The compressive strength of mortar is sometimes used as a principal criterion for selecting mortar type, since compressive strength is relatively easy to
measure, and it commonly relates to some other properties, such as tensile strength and absorption of the mortar. The compressive strength of mortar depends largely upon the cement content and the water-cement ratio. The
accepted laboratory means for measuring compressive strength is to test 2 in. cubes of mortar. Because the referenced test in this specification is relatively simple, and because it gives consistent, reproducible results, com
pressive strength is considered a basis for assessing the compatibility of mortar ingredients. Field testing compressive strength of mortar is accomplished with Test Method C 780 using either 2 in. cubes or small cylindrical
specimens of mortar. Perhaps because of the previously noted confusion regarding mortar and concrete the importance of compressive strength of mortar is over-emphasized. Compressive strength should not be the sole criterion for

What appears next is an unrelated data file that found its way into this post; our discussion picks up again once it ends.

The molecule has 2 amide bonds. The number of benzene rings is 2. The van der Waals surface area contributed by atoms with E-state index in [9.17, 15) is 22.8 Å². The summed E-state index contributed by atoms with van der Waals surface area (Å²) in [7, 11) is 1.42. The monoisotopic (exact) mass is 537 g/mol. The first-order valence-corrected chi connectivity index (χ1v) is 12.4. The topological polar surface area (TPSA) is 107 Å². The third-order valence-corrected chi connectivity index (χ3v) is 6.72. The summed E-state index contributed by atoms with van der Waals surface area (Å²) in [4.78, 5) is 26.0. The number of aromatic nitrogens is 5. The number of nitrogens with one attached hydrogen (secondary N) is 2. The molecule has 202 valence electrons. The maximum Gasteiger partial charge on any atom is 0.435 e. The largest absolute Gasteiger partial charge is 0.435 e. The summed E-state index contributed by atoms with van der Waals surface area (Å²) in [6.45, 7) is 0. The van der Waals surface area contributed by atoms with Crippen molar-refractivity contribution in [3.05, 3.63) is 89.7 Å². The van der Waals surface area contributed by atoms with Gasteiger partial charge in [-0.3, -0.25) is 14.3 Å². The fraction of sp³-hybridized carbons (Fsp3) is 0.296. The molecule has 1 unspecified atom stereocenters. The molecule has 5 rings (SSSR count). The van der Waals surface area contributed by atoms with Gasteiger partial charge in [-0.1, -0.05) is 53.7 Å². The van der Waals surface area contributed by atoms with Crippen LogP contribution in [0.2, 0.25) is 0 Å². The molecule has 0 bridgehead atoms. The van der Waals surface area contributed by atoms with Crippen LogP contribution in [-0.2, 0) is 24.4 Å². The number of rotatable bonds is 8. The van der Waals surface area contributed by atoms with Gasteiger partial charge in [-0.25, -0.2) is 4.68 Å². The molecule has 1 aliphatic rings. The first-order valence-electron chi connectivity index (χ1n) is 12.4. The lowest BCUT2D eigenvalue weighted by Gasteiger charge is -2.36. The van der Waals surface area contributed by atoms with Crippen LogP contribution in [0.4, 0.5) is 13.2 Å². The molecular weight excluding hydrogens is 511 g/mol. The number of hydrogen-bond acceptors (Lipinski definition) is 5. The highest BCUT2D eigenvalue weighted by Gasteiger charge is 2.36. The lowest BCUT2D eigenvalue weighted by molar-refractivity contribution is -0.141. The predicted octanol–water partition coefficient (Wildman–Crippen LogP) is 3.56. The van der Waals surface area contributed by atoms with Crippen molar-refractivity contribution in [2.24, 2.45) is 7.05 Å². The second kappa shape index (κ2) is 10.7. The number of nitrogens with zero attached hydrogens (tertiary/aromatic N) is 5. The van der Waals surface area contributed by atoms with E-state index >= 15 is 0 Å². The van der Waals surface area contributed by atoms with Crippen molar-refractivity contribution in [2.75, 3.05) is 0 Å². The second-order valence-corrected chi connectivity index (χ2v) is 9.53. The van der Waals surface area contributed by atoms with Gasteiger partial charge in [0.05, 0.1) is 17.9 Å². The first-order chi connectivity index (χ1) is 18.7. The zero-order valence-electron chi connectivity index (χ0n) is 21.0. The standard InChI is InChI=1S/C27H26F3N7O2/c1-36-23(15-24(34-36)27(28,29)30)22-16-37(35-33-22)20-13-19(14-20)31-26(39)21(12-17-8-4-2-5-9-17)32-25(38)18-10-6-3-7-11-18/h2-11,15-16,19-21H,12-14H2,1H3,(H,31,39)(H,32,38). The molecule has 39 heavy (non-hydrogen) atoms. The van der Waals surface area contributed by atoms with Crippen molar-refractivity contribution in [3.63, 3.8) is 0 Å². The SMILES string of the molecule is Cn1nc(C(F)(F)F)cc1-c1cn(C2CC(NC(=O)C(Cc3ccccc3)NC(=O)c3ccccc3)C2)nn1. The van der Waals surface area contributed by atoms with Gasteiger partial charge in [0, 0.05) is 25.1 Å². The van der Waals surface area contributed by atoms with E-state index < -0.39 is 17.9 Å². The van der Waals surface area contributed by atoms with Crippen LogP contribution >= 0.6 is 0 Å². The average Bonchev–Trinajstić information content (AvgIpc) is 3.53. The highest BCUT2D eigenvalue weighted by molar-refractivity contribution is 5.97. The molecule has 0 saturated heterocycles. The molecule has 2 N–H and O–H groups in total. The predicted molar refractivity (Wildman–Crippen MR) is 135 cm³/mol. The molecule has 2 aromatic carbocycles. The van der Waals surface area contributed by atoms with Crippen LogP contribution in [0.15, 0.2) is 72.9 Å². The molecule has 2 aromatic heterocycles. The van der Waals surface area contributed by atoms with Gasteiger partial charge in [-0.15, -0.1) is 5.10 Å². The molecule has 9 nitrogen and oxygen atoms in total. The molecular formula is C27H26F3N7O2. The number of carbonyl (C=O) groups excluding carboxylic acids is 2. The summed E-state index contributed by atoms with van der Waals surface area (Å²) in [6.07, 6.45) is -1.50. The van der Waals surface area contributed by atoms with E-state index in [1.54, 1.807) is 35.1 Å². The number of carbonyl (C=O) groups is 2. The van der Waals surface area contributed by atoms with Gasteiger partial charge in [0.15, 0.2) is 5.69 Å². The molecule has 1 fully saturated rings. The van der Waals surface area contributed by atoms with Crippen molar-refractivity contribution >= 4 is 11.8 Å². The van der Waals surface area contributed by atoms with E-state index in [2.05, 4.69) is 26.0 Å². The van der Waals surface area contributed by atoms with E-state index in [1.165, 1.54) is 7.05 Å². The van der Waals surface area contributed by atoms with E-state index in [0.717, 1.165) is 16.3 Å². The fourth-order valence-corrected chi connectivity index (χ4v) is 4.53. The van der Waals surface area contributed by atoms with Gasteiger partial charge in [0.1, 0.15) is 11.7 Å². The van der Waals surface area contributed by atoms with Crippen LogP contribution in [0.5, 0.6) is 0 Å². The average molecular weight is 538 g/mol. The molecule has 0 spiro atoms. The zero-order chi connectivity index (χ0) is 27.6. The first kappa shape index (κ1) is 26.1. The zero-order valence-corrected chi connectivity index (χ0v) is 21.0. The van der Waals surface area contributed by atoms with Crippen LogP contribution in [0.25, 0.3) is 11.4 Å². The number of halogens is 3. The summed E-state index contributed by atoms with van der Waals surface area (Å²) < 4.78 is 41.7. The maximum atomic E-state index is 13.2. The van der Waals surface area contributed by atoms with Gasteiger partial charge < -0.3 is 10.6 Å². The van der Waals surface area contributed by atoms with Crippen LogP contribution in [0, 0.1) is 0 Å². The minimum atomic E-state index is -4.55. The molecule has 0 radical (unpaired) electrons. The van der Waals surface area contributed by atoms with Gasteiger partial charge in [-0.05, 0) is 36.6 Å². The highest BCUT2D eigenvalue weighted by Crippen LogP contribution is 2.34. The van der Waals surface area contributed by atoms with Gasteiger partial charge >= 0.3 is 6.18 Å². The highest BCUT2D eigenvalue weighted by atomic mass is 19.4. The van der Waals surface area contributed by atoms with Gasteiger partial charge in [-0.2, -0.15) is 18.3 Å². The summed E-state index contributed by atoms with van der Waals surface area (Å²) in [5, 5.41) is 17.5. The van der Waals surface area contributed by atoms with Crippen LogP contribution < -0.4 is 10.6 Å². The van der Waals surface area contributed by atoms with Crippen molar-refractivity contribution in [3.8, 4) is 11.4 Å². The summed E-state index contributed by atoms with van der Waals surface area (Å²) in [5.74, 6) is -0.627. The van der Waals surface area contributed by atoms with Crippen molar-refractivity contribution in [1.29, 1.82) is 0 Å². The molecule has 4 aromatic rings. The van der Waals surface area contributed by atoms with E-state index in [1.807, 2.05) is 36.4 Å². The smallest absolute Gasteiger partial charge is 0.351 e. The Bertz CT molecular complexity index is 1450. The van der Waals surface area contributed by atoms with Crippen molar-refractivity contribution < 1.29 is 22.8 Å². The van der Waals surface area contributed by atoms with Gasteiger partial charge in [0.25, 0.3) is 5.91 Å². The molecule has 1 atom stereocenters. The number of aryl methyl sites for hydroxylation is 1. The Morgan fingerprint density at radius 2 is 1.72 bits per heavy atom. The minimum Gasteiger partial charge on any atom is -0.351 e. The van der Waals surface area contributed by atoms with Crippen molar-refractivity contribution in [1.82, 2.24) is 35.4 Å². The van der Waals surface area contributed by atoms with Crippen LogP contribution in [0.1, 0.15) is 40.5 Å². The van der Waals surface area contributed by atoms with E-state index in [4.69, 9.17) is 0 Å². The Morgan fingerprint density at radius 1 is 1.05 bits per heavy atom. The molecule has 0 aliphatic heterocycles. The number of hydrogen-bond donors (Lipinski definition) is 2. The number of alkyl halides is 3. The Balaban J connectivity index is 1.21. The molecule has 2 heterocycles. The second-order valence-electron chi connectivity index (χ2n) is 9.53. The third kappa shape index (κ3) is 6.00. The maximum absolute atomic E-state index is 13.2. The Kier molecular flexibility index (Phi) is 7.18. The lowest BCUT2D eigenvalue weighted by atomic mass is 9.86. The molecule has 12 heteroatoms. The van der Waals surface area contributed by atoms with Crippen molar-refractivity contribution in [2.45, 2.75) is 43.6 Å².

mortar selection. Bond strength is generally more important, as is good workability and water retentivity, both of which are required for maximum bond. Flexural strength is also important because it measures the ability of a
mortar to resist cracking. Often overlooked is the size/shape of mortar joints in that the ultimate compressive load carrying capacity of a typical 3/8 in. bed joint will probably be well over twice the value obtained when the
mortar is tested as a 2 in. (50.8 mm) cube. Mortars should typically be weaker than the masonry units, so that any cracks will occur in the mortar joints where they can more easily be repaired.
Compressive strength of mortar
increases with an increase in cement content and decreases with an increase lime, sand, water or air content. Retempering is associated lith a decrease in mortar compressive strength. The amount of the reduction increases with
water addition and time between mixing and retempering. It is frequently desirable to sacrifice some compressive strength of the mortar in favor of mproved bond, consequently retempering within reasonable time limits is
recommended to improve bond.